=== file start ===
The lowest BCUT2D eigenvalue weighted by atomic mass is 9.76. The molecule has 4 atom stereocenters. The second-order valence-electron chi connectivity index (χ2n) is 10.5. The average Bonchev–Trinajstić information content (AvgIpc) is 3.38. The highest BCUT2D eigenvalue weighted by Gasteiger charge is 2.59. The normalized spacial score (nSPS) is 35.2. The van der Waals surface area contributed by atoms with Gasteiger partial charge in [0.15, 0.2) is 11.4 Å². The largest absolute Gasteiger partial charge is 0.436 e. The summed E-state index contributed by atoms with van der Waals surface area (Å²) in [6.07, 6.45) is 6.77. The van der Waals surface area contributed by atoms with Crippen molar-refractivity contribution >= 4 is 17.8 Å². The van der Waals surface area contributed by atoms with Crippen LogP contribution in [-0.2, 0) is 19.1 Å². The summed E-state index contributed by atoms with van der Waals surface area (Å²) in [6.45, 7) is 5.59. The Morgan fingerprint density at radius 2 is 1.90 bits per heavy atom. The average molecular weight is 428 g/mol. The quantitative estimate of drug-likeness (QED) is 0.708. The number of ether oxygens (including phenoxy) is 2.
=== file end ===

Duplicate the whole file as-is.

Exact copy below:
The lowest BCUT2D eigenvalue weighted by atomic mass is 9.76. The molecule has 4 atom stereocenters. The second-order valence-electron chi connectivity index (χ2n) is 10.5. The average Bonchev–Trinajstić information content (AvgIpc) is 3.38. The highest BCUT2D eigenvalue weighted by Gasteiger charge is 2.59. The normalized spacial score (nSPS) is 35.2. The van der Waals surface area contributed by atoms with Gasteiger partial charge in [0.15, 0.2) is 11.4 Å². The largest absolute Gasteiger partial charge is 0.436 e. The summed E-state index contributed by atoms with van der Waals surface area (Å²) in [6.07, 6.45) is 6.77. The van der Waals surface area contributed by atoms with Crippen molar-refractivity contribution >= 4 is 17.8 Å². The van der Waals surface area contributed by atoms with Crippen LogP contribution in [-0.2, 0) is 19.1 Å². The summed E-state index contributed by atoms with van der Waals surface area (Å²) in [6.45, 7) is 5.59. The Morgan fingerprint density at radius 2 is 1.90 bits per heavy atom. The average molecular weight is 428 g/mol. The quantitative estimate of drug-likeness (QED) is 0.708. The number of ether oxygens (including phenoxy) is 2.